In order to contribute to the Documentation efforts, you can edit pages directly on Github. But if you want a more powerful setup for a better work experience, you can choose to set up a local copy of the files, install our build engine Hugo, and build and serve the site locally.
This is an advanced way of editing the Documentation, it should only be used by people with the necessary technical skills and who want to work on this Documentation extensively.
We need to be running the following packages:
Git (for source-control)
Asciidoctor (to handle Asciidoc mark-up)
Hugo (static-site engine)
The following instructions are specific to Ubuntu 64-bit, but should be easy to adapt to other Linuxes and MacOS. A Windows installation is also possible. See the links at the bottom of this article for specific instructions for other environments.
sudo apt-get update
sudo apt-get install git
sudo dpkg -i hugo_0.36_Linux-64bit.deb
Check Hugo is operational with
Go to some appropriate directory, and use this command to create the SuiteDocs subtree and download everything:
That should pick up the local Gemfile asking for the "asciidoctor" package and install it. Check with:
You’re ready to go! To build the site you can simply type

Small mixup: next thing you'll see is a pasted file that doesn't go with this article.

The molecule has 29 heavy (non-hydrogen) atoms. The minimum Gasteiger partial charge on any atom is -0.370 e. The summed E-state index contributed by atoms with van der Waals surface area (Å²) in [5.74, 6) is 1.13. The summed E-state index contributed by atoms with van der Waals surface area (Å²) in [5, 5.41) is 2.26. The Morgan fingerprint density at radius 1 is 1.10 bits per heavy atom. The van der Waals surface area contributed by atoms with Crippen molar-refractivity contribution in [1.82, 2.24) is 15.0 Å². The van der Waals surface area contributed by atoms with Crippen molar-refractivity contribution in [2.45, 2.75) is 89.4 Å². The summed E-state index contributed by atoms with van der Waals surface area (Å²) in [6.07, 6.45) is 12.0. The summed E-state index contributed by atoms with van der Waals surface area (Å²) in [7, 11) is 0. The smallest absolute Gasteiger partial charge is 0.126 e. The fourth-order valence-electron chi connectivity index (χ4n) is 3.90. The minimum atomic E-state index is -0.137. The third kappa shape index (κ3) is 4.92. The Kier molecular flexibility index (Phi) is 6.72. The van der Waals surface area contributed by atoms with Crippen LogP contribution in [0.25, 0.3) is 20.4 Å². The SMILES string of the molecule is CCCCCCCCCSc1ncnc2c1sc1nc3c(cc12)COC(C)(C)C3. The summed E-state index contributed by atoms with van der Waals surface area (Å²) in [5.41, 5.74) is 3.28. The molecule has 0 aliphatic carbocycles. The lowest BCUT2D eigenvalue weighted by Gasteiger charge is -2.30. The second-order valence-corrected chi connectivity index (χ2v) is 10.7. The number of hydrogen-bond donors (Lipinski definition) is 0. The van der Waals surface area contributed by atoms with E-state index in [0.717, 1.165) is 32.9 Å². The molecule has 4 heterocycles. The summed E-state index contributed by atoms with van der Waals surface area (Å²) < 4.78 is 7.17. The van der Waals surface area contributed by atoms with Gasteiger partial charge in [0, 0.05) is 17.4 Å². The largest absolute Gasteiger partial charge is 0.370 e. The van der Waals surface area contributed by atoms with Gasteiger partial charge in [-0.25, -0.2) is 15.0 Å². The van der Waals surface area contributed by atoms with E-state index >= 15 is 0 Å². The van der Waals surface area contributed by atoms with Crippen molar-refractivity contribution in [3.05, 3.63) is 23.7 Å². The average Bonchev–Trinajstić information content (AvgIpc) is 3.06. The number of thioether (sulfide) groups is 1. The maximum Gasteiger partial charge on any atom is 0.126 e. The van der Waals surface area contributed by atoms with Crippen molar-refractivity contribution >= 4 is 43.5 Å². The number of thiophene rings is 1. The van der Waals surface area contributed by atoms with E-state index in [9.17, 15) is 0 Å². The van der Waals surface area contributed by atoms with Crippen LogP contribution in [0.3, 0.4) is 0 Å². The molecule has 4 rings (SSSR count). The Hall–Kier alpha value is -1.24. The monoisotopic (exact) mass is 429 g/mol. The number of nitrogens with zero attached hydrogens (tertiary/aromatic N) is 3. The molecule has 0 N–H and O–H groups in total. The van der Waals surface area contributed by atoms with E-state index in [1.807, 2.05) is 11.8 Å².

But you won’t be using that very often because it’s enough to launch the local web server, and any outstanding changes will get rebuilt:
hugo server --bind=0.0.0.0 --baseUrl=http://10.0.0.200 --navigateToChanged
10.0.0.200 into whatever is your local IP address.
This will be the URL you put in your browser to navigate the local website.
While doing your work on content, we recommend keeping a second terminal window always running the server, so you can check any error messages, and see the server picking up your edits automatically and redeploying.
Apart from the advantages of collaborating on content via GitHub, this local setup lets you use the full
power of Linux over your content, to
php it… mass operations are quick and easy.
The fast, automatic redeployments, complete with automatic browser navigation to changed content, are extremely convenient while editing content.
Finally, the entire site is up for editing - not just textual content but also visual aspects, features, etc. Your contribution can be a new site feature coded in Golang.
Content is available under GNU Free Documentation License 1.3 or later unless otherwise noted.